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Old 01-14-2011, 06:02 PM   #1
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Crawl space condensation


I have a stick-built home less than 10 years old in East TN with vinyl siding. It is the middle of winter here and I was inspecting the crawl space and noticed that the outer most floor joists had a great deal of condensation on them. In fact, it was wetting the adjoining subflooring. In some cases, the subflooring was turning black. Is this normal for this time of year or do I have a problem that needs correcting?

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Old 01-14-2011, 08:43 PM   #2
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Crawl space condensation


Welcome to the forum!

1. Is the crawlspace vented?

2. Is there a ground cover plastic on the earth?

3. Is there insulation in the floor cavities?

4. Are all the downspout leaders extended away from the foundation/slope away?

5. Are there any HVAC units or ducts below?

Gary

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Old 01-14-2011, 09:17 PM   #3
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Crawl space condensation


Quote:
Originally Posted by GBR in WA
Welcome to the forum!

1. Is the crawlspace vented?

2. Is there a ground cover plastic on the earth?

3. Is there insulation in the floor cavities?

4. Are all the downspout leaders extended away from the foundation/slope away?

5. Are there any HVAC units or ducts below?

Gary
1. Yes the crawl space is vented but are currently closed

2. The area of concern has no cover

3. There is no insulation in the floor cavities but I'm considering it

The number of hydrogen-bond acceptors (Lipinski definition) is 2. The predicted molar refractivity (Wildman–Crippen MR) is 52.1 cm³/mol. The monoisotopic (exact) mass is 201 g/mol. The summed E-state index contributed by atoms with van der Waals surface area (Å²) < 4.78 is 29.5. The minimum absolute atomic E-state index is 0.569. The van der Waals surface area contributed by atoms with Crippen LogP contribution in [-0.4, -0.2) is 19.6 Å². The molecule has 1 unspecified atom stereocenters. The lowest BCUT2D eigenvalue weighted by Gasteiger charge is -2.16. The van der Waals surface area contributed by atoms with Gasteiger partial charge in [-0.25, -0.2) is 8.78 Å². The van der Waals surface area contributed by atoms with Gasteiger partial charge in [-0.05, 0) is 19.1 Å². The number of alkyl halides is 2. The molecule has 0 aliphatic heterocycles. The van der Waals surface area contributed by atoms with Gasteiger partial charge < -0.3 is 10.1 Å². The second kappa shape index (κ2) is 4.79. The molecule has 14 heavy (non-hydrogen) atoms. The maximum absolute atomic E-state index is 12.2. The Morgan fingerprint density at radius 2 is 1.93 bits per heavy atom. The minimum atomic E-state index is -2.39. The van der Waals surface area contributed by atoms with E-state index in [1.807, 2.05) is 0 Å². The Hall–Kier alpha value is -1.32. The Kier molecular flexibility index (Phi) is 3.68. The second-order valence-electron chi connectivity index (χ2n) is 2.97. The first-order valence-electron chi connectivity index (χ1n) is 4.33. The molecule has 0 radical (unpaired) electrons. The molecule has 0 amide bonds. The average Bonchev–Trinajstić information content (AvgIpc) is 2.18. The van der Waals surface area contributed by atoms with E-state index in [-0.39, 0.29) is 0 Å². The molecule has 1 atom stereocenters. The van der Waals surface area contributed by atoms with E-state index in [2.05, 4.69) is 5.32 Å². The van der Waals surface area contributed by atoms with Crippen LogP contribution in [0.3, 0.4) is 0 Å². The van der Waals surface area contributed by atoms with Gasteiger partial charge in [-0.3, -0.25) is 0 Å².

4. Downspouts are not a problem

5. The HVAC unit and ducts are below. Ducts are insulated.
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Old 01-14-2011, 10:20 PM   #4
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Crawl space condensation


Quote:
Originally Posted by sybilwayne30 View Post
1. Yes the crawl space is vented but are currently closed

2. The area of concern has no cover

3. There is no insulation in the floor cavities but I'm considering it

4. Downspouts are not a problem

5. The HVAC unit and ducts are below. Ducts are insulated.
Here in Canada we keep the crawl space tightly closed all year round. The inside of the foundation is insulated and has a vapor barrier on the inside.
If it has an earthen floor, then its covered with 6 mil poly that is taped to the wall vapor barrier.
The heating ducts are left uncovered as this helps to add heat to the crawl space.
A heat supply and return is used to maintain it as conditioned space.
In summer, the space is air conditioned also.
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Old 01-15-2011, 10:39 AM   #5
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Crawl space condensation


If I was building a new home that would be a consideration, but that's not a practical solution. I'm looking for advice I can use now.
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Old 01-15-2011, 01:17 PM   #6